Also, Wealthfront charges an advisory fee of 0.25%, whereas Robinhood is entirely free- neither trade nor transfer or annual fees. Wealthfront has an initial investment of $500, while Robinhood requires no minimum.
Who is Robinhood best for?
It mainly depends on the intent of the investor. For example, if you are focused on your trades and analysis, then Robinhood is best for you. If you want full control over which companies you are invested in, and you want to time your trades to take profits, then Robinhood is the right choice for you.
For those who are still on the fence, here are some considerations to decide if Robinhood is best for you.
It is ideal for:
- Regular traders of stock and options.
- Traders who prefer mobile-friendly options.
- Those who trade utilizing margin accounts.
- Cryptocurrency traders.
- Those who seek brokerage accounts (or Individual taxable accounts).
Robinhood is excellent for those who already have their retirement accounts figured out and want to do some after-tax investing on their own. It’s perfect for the DIY investor, as well as dividend investors, which is the primary reason I use Robinhood.
Who is Wealthfront best for?
Without a doubt, Wealthfront is for investors who want to put money into an account and not think about it. Wealthfront establishes what your goals are in the beginning, then manages things from there. Your only job is to keep putting money in and not mess things up by changing allocations constantly or withdrawing money repeatedly.
Wealthfront is perfect for:
- Those who are seeking college savings plans for the kids.
- People who are looking to set up brokerage accounts but don’t want to monitor them compulsively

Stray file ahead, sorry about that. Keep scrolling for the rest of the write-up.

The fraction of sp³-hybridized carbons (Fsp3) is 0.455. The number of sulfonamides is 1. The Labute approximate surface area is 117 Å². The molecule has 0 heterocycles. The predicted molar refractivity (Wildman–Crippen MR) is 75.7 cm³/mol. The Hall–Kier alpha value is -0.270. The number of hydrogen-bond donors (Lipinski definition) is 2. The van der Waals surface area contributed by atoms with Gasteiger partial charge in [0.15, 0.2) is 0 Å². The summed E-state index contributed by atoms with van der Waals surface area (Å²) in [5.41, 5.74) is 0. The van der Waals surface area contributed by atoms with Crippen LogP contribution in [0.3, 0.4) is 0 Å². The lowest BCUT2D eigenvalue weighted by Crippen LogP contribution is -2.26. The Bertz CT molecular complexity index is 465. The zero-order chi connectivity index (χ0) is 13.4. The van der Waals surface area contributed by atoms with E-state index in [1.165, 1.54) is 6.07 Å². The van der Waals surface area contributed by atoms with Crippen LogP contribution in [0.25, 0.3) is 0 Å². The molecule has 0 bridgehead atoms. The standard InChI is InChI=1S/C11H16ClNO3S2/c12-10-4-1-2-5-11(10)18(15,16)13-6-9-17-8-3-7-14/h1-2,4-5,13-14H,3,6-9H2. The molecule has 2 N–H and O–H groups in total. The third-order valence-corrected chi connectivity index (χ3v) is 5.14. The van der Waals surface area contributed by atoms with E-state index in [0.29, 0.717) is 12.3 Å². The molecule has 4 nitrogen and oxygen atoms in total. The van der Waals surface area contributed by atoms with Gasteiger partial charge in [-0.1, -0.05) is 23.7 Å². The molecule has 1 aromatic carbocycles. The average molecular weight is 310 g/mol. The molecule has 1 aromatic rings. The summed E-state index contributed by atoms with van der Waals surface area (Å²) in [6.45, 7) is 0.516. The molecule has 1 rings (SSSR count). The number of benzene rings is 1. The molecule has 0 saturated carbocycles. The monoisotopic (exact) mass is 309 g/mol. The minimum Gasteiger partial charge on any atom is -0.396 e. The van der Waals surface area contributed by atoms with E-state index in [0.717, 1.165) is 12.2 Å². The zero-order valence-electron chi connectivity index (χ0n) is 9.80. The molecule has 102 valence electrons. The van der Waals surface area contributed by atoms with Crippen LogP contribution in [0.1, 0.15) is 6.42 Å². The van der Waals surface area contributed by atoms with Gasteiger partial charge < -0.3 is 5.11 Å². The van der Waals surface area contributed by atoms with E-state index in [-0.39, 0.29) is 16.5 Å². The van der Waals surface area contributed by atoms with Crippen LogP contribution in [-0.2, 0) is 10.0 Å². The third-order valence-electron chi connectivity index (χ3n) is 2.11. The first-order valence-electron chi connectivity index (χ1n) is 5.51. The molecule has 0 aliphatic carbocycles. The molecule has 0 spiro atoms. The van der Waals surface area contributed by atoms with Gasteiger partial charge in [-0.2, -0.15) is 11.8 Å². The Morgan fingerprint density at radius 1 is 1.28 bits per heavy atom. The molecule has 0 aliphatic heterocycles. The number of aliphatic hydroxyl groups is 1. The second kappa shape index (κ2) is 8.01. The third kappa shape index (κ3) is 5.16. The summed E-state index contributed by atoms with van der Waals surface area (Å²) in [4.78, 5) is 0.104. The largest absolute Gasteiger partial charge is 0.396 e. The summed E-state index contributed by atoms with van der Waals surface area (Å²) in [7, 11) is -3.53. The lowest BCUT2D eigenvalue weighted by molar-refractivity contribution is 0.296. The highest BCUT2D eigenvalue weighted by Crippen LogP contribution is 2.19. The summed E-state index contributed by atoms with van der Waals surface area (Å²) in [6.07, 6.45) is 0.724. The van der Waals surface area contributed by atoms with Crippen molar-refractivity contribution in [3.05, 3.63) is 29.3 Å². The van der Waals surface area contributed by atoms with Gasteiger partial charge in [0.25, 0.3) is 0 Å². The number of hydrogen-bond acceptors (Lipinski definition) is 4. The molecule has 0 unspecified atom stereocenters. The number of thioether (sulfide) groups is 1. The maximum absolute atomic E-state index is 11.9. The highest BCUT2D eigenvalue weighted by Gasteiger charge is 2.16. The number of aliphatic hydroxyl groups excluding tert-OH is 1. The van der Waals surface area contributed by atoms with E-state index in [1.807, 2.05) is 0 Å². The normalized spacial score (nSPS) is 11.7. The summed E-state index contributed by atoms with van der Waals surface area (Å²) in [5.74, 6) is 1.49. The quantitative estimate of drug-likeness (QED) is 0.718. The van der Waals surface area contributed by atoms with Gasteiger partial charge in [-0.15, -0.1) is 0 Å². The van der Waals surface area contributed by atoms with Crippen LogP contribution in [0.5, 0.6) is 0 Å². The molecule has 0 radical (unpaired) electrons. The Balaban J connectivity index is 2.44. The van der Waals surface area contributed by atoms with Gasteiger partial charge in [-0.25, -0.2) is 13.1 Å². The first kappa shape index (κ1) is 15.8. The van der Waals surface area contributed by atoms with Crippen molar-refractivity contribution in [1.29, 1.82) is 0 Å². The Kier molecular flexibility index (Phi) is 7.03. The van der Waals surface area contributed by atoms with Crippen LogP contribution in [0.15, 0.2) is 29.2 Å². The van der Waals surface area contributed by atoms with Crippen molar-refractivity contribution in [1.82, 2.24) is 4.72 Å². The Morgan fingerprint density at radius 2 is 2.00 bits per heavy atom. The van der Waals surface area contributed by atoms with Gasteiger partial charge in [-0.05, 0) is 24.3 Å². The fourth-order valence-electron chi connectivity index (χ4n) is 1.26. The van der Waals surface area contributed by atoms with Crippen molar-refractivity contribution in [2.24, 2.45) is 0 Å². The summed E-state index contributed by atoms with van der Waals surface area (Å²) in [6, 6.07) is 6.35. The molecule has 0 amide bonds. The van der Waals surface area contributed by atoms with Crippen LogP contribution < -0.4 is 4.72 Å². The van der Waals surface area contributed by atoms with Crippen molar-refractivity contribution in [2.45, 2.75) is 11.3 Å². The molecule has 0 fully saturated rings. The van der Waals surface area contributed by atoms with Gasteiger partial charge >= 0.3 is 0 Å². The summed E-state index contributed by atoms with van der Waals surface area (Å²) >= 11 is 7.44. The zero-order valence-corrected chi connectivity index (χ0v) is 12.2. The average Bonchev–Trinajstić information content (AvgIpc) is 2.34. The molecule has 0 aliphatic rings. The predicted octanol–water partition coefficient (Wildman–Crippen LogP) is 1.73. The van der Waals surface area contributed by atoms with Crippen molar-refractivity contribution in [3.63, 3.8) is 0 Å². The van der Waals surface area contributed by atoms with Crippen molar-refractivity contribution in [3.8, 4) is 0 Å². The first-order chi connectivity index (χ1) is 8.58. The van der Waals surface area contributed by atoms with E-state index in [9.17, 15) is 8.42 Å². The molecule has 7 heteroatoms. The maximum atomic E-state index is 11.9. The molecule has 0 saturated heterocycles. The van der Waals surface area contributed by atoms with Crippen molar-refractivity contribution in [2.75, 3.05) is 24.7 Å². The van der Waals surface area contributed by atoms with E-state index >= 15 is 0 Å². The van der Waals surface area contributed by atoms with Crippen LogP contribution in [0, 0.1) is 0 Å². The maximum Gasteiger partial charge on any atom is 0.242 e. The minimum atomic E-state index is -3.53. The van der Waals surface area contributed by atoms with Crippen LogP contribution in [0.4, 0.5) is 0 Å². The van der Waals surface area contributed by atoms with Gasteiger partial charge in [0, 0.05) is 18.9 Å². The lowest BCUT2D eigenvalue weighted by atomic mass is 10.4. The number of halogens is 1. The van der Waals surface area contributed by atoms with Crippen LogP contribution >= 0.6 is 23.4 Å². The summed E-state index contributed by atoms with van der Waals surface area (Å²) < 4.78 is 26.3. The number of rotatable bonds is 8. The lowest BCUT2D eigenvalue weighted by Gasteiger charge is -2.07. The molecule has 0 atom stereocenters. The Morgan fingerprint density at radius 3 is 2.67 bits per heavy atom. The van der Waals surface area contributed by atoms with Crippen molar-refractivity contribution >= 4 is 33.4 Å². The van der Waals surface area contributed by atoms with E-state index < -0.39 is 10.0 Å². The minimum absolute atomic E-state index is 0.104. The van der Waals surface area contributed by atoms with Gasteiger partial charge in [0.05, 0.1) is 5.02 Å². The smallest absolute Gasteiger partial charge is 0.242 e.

- The passive investor prefers to leave the stock investing analysis to someone else.
Robinhood vs. Wealthfront: Who is better?
There are several factors that we have to consider to come to such a conclusion.
Between the two, if I were a new or younger investor, I would go with Wealthfront. Here, you have the technology to assist you in your investment goals. Wealthfront technology takes much of the stress away. It reduces the learning curve that will help you avoid costly mistakes while increasing the growth of your portfolio.
If I were already an established investor, 401(k), or otherwise, then I would go with Robinhood. That is what I did. I chose Betterment over Wealthfront to manage my retirement and passive after-tax portfolio. So, I use Robinhood for much of my dividend investing stock purchases. If neither option seems right for you, then maybe you’re like me. I ended up choosing Betterment, and I wrote an entire Betterment review. If you haven’t given them a look, it might be worthwhile.
As you can see, it is going to depend upon the attitude and goals of the investor mostly. Regardless of the recommendations, you can make money with either of the two options. Just make sure that you are disciplined, particular about your investments, and stick to a well-thought-out plan.
Both platforms offer many tools to establish a good base of knowledge. They can both get you started and well on your way to confidently investing.
You would be hard-pressed not to find investing in your future. It might seem uncomfortable now. Years from now though, you’ll be overjoyed that you started. Enjoy the comfort and security of knowing you won’t have money-troubles in your later years.
Begin investing today regardless of the platform. Starting is the most critical step. If you don’t like the one you choose, then you can transition into the other — happy investing.